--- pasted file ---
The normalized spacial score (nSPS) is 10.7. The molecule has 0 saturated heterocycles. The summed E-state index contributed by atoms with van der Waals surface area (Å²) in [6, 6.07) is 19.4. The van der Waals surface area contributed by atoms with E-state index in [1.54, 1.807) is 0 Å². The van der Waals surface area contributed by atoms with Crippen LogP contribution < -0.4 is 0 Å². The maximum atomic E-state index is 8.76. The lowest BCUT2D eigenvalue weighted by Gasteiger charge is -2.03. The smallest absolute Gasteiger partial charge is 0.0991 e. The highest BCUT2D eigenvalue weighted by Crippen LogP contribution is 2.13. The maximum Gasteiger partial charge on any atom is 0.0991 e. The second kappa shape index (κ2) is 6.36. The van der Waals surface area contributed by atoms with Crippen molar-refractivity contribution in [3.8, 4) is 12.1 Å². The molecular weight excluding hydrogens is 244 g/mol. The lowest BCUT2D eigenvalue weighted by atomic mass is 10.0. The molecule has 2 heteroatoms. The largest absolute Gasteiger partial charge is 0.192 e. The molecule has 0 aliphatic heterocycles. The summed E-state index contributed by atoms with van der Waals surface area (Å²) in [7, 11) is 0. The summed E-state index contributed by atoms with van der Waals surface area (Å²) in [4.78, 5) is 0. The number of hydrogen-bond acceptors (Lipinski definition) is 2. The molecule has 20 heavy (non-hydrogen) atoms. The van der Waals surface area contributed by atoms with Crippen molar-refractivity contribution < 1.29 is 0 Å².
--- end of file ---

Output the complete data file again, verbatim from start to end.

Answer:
The normalized spacial score (nSPS) is 10.7. The molecule has 0 saturated heterocycles. The summed E-state index contributed by atoms with van der Waals surface area (Å²) in [6, 6.07) is 19.4. The van der Waals surface area contributed by atoms with E-state index in [1.54, 1.807) is 0 Å². The van der Waals surface area contributed by atoms with Crippen LogP contribution < -0.4 is 0 Å². The maximum atomic E-state index is 8.76. The lowest BCUT2D eigenvalue weighted by Gasteiger charge is -2.03. The smallest absolute Gasteiger partial charge is 0.0991 e. The highest BCUT2D eigenvalue weighted by Crippen LogP contribution is 2.13. The maximum Gasteiger partial charge on any atom is 0.0991 e. The second kappa shape index (κ2) is 6.36. The van der Waals surface area contributed by atoms with Crippen molar-refractivity contribution in [3.8, 4) is 12.1 Å². The molecular weight excluding hydrogens is 244 g/mol. The lowest BCUT2D eigenvalue weighted by atomic mass is 10.0. The molecule has 2 heteroatoms. The largest absolute Gasteiger partial charge is 0.192 e. The molecule has 0 aliphatic heterocycles. The summed E-state index contributed by atoms with van der Waals surface area (Å²) in [7, 11) is 0. The summed E-state index contributed by atoms with van der Waals surface area (Å²) in [4.78, 5) is 0. The number of hydrogen-bond acceptors (Lipinski definition) is 2. The molecule has 20 heavy (non-hydrogen) atoms. The van der Waals surface area contributed by atoms with Crippen molar-refractivity contribution < 1.29 is 0 Å².